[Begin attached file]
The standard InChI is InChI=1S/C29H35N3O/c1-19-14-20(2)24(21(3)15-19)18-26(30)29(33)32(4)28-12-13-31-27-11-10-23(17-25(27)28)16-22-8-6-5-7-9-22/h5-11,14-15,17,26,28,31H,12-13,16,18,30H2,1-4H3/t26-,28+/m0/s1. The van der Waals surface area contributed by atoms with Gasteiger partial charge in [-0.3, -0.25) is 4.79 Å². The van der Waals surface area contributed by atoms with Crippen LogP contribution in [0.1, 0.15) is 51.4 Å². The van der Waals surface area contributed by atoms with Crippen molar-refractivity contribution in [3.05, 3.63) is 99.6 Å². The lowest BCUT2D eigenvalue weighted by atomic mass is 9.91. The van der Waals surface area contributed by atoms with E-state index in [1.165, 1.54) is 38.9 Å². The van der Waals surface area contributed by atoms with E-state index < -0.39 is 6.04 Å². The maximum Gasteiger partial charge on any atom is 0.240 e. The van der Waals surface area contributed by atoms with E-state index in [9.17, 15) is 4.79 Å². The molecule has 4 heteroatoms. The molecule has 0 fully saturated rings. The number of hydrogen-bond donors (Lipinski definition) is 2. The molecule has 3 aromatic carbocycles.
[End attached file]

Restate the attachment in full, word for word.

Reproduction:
The standard InChI is InChI=1S/C29H35N3O/c1-19-14-20(2)24(21(3)15-19)18-26(30)29(33)32(4)28-12-13-31-27-11-10-23(17-25(27)28)16-22-8-6-5-7-9-22/h5-11,14-15,17,26,28,31H,12-13,16,18,30H2,1-4H3/t26-,28+/m0/s1. The van der Waals surface area contributed by atoms with Gasteiger partial charge in [-0.3, -0.25) is 4.79 Å². The van der Waals surface area contributed by atoms with Crippen LogP contribution in [0.1, 0.15) is 51.4 Å². The van der Waals surface area contributed by atoms with Crippen molar-refractivity contribution in [3.05, 3.63) is 99.6 Å². The lowest BCUT2D eigenvalue weighted by atomic mass is 9.91. The van der Waals surface area contributed by atoms with E-state index in [1.165, 1.54) is 38.9 Å². The van der Waals surface area contributed by atoms with E-state index < -0.39 is 6.04 Å². The maximum Gasteiger partial charge on any atom is 0.240 e. The van der Waals surface area contributed by atoms with E-state index in [9.17, 15) is 4.79 Å². The molecule has 4 heteroatoms. The molecule has 0 fully saturated rings. The number of hydrogen-bond donors (Lipinski definition) is 2. The molecule has 3 aromatic carbocycles.